In a reversal of the classic Cinderella story, the film’s heiress heroine (Claudette Colbert) rejects her wealthy lifestyle and falls in company – and love – with a gruff, out-of-work reporter (Clark Gable). Class conflicts, socio-economic differences, and battles of wit are played out along a madcap road trip that contains some of the most memorable film scenes ever created. Running time for It Happened One Night is 105 minutes, and the film will be followed by a brief talk-back session by David Pierce. The Marion Music Hall is located at 164 Front Street, and ample parking is available across the street at Island Wharf. For more information, contact the SHS at 508-748-1116.

ZBA: ‘Common Sense Over Bureaucracy’

The Marion Planning Board majority wanted the building permit for the Briggs’ solar farm on County Road revoked so the board could conduct a site plan review of the project it claims it is entitled to. But on January 22, the Marion Zoning Board of Appeals decided it would uphold the building permit, citing “common sense over bureaucracy.”

ZBA Chairman Eric Peirce acknowledged Planning Board member Robert Lane’s argument that Chapter 9 of the Zoning Bylaws requires a site plan review was “really well put together.” Lane emphasized that the Planning Board did not seek to thwart the project any further, but to simply avoid setting a dangerous precedent for future projects similar in nature.

“It is not about the variance … and it is not about the solar farm,” said Lane. “What it’s about is the Planning Board’s authority to conduct a site plan review in the bylaws.”

Lane and fellow board members Chairman Stephen Kokkins and Rico Ferrari, both in attendance, maintained that the building permit should be revoked until the Planning Board exercised its right to a site plan review. Lane cited various reasons such as ambiguity in the bylaws relative to the definition of “structure” and “gross floor area,” as well as the part of Section 9 that mentions triggering a site plan review before the Planning Board.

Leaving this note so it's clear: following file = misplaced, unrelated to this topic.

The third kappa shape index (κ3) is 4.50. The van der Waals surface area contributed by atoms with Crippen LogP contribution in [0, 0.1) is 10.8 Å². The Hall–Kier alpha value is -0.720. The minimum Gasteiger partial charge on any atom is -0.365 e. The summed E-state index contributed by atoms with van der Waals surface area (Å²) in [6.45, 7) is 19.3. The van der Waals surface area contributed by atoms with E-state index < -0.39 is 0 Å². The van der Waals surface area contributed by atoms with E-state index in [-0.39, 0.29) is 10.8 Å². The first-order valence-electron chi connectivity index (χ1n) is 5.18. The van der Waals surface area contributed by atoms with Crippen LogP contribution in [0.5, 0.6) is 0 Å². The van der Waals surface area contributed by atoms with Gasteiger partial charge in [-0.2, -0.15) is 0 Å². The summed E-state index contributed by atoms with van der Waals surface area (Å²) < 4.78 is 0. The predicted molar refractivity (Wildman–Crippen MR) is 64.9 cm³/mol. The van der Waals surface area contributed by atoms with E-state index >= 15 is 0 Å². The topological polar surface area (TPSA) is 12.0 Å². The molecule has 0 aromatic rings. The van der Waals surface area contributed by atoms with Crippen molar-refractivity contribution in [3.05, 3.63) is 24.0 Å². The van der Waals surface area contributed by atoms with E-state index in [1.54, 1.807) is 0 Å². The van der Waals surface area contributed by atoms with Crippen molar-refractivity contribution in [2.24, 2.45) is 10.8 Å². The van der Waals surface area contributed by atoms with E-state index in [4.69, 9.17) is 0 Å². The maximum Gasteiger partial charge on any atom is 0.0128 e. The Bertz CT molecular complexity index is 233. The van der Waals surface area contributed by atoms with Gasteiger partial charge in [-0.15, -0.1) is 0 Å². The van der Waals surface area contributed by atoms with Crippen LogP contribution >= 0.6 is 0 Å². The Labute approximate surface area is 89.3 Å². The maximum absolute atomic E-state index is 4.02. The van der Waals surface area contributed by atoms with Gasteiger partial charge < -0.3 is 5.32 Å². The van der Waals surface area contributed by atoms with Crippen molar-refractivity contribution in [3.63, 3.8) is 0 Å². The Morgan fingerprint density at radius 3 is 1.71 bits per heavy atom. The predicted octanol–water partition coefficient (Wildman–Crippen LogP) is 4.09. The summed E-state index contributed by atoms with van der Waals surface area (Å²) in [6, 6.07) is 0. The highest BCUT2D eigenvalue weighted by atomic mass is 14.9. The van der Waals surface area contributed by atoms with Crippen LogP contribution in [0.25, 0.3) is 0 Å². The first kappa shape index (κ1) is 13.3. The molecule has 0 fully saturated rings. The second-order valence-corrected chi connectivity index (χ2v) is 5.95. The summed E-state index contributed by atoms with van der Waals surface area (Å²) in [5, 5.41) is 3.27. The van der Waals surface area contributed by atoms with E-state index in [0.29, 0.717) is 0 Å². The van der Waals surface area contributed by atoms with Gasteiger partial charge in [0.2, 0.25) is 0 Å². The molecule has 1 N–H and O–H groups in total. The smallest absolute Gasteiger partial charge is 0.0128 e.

“I’m sure the entire Planning Board would expedite any sort of approval,” said Lane, “… and a precedent would be placed.”

Peirce said the ZBA has to be especially careful to stay away from establishing any sort of precedent, and the board looks at each application on a case-by-case basis, saying otherwise the board would face a slippery slope.

Dale and Laura Briggs sat quietly and made no comments when invited to speak.

Building Commissioner Scott Shippey, who issued the building permit subsequent to the ZBA granting the variance, also declined comment, but later told the board he had “broad shoulders” and could handle it should the board not uphold the permit.

After the public hearing was closed and Planning Board members left, Peirce told Shippey, “You were doing what we told you to do.”

With all due respect, stated Peirce, “We’ve seen [the project before us] so many times we respectively have done the site plan review.”

Peirce questioned the Planning Board’s right to challenge the building permit addressing some key issues.

“Are they aggrieved?” asked Peirce. “Other than philosophically, they aren’t pained.”

Although the Planning Board could virtually streamline the site plan review approval process and follow “the letter of the law,” Peirce said he felt the intent of the bylaw was more important in this case.

“My opinion is not to overturn the building inspector,” said Peirce. “I don’t think we’re doing the Town a disservice.” He added that the ZBA does not make a practice of “competing with other boards.”

“And I don’t intend to,” said Peirce. “But there’s common sense, and there’s bureaucracy.”

The ZBA will wait to take a formal vote until its next meeting, but the board voiced its support for upholding the building permit. Peirce said he would run the issue by town counsel before taking action.

“It’s meant with no disrespect, but let’s move on,” Peirce said.